I have told this story many times during my 14-plus years at Holy Communion, and I might as well document it here for posterity’s sake. Seeing it in print might happily relieve our choristers and parishioners from hearing me tell it again.
I grew up in a small South Carolina town, and each year we attended an ecumenical community Thanksgiving worship service on Thanksgiving Eve. On Thanksgiving Day we would then travel one-hour’s drive to either my grandmother’s house in Greenwood or to the very large antebellum home of one of my great aunts in Waterloo (population 202).
When I learned that Holy Communion’s longtime parish tradition includes a Thanksgiving Day 10 a.m. service complete with choir and Thanksgiving hymns and big organ music, I was, shall we say, not exactly pleased. However…
Once I experienced our Thanksgiving Day liturgy, which begins with the Thanksgiving hymn “Come, ye thankful people, come” in procession and with a glorious soprano descant on the final stanza, I was captivated, convinced and permanently hooked.
Indeed, there is something very significant about singing these Thanksgiving Day hymns actually on the day. Moreover, our Book of Common Prayer includes proper readings and collect for the feast day along with a beautiful Litany of Thanksgiving that we use each year.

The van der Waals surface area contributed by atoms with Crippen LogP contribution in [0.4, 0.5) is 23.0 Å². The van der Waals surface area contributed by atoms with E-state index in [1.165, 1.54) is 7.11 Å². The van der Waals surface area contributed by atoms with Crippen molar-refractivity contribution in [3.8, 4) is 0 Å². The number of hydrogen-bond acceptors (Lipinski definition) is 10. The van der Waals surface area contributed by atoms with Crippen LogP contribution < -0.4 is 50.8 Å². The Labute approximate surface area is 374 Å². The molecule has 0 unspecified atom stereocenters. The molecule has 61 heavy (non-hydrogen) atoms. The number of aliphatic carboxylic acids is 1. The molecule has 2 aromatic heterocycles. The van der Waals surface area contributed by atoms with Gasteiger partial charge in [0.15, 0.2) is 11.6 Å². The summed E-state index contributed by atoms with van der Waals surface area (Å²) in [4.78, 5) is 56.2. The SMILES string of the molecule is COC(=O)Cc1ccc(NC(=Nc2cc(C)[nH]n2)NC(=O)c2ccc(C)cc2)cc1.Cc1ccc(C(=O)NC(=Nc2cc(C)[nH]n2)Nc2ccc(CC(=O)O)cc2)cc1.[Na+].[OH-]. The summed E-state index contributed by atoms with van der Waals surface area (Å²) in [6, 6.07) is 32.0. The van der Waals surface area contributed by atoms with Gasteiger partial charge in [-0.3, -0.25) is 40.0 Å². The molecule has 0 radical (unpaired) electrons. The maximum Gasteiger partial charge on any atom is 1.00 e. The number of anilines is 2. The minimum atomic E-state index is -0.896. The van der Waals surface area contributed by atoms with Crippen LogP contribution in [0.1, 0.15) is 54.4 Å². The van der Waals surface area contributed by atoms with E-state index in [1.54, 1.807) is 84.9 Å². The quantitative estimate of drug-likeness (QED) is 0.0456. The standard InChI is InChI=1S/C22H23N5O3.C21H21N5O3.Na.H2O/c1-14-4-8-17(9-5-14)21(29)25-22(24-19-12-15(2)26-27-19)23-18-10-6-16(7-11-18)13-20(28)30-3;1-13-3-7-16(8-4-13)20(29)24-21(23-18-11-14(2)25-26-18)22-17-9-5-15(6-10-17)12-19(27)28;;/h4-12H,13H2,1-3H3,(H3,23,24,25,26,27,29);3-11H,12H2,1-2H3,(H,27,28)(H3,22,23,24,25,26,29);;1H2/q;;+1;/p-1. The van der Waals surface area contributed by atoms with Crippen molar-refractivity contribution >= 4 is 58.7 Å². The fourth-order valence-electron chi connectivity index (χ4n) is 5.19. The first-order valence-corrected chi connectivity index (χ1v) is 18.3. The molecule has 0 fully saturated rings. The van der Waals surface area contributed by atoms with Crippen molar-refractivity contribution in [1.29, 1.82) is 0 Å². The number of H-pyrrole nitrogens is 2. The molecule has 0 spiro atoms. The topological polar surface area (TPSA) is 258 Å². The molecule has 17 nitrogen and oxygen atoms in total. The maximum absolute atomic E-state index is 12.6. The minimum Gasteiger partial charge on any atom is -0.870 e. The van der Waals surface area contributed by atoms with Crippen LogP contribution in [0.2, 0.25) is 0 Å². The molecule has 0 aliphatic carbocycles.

But no one told me about the resplendent harvest adornments that are dutifully placed at the high altar and in the chancel each year by our festival decorations committee. If you think our Georgian Colonial church is beautiful, it is no more exquisite than it is when decorated for Thanksgiving. Wheat, fruit, gourds, vegetables are artistically placed all around, setting the stage for one of the most meaningful liturgies of the year.
And speaking of “Come, ye thankful people, come,” there is no more genuinely Anglican hymn than this one. Hymnist and poet Dr. Henry Alford (1810-1871) was a fifth-generation Anglican priest, a graduate of Trinity College Cambridge, and Dean of Canterbury Cathedral.
Written in 1844, Alford originally titled this text “After Harvest,” and it was first published in Hymns and Psalms (1844). Alford’s opening stanza is a celebration of the harvest and a call to give thanks to God for it, while the last stanzas are inspired by the Parable of the Tares (Matthew 13:24-30).
So, take my word for it: Thanksgiving Day Eucharist is worth the effort. Set the dinner table on Wednesday, put the turkey in the oven and set the timer, prepare most of the side dishes early, and come to church for an hour on Thanksgiving morning. You’ll be as enthralled as I am!